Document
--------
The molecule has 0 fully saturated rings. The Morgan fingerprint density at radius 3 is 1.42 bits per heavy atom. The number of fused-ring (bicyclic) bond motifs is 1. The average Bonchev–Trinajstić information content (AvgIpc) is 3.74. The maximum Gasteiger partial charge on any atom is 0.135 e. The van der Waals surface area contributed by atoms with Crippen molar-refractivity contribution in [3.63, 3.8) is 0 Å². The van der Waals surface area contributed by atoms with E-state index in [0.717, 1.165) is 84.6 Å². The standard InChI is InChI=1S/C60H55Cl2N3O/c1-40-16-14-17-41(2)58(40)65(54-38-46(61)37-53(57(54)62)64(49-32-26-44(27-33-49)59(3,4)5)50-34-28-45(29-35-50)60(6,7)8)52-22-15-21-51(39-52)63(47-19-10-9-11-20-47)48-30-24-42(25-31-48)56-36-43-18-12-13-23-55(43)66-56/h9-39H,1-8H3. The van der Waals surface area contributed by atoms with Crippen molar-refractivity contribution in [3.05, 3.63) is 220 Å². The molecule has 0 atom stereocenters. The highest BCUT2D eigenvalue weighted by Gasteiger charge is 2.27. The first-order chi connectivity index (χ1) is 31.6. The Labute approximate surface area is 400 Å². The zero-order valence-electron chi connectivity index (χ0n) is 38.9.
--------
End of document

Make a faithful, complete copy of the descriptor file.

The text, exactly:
The molecule has 0 fully saturated rings. The Morgan fingerprint density at radius 3 is 1.42 bits per heavy atom. The number of fused-ring (bicyclic) bond motifs is 1. The average Bonchev–Trinajstić information content (AvgIpc) is 3.74. The maximum Gasteiger partial charge on any atom is 0.135 e. The van der Waals surface area contributed by atoms with Crippen molar-refractivity contribution in [3.63, 3.8) is 0 Å². The van der Waals surface area contributed by atoms with E-state index in [0.717, 1.165) is 84.6 Å². The standard InChI is InChI=1S/C60H55Cl2N3O/c1-40-16-14-17-41(2)58(40)65(54-38-46(61)37-53(57(54)62)64(49-32-26-44(27-33-49)59(3,4)5)50-34-28-45(29-35-50)60(6,7)8)52-22-15-21-51(39-52)63(47-19-10-9-11-20-47)48-30-24-42(25-31-48)56-36-43-18-12-13-23-55(43)66-56/h9-39H,1-8H3. The van der Waals surface area contributed by atoms with Crippen molar-refractivity contribution in [3.05, 3.63) is 220 Å². The molecule has 0 atom stereocenters. The highest BCUT2D eigenvalue weighted by Gasteiger charge is 2.27. The first-order chi connectivity index (χ1) is 31.6. The Labute approximate surface area is 400 Å². The zero-order valence-electron chi connectivity index (χ0n) is 38.9.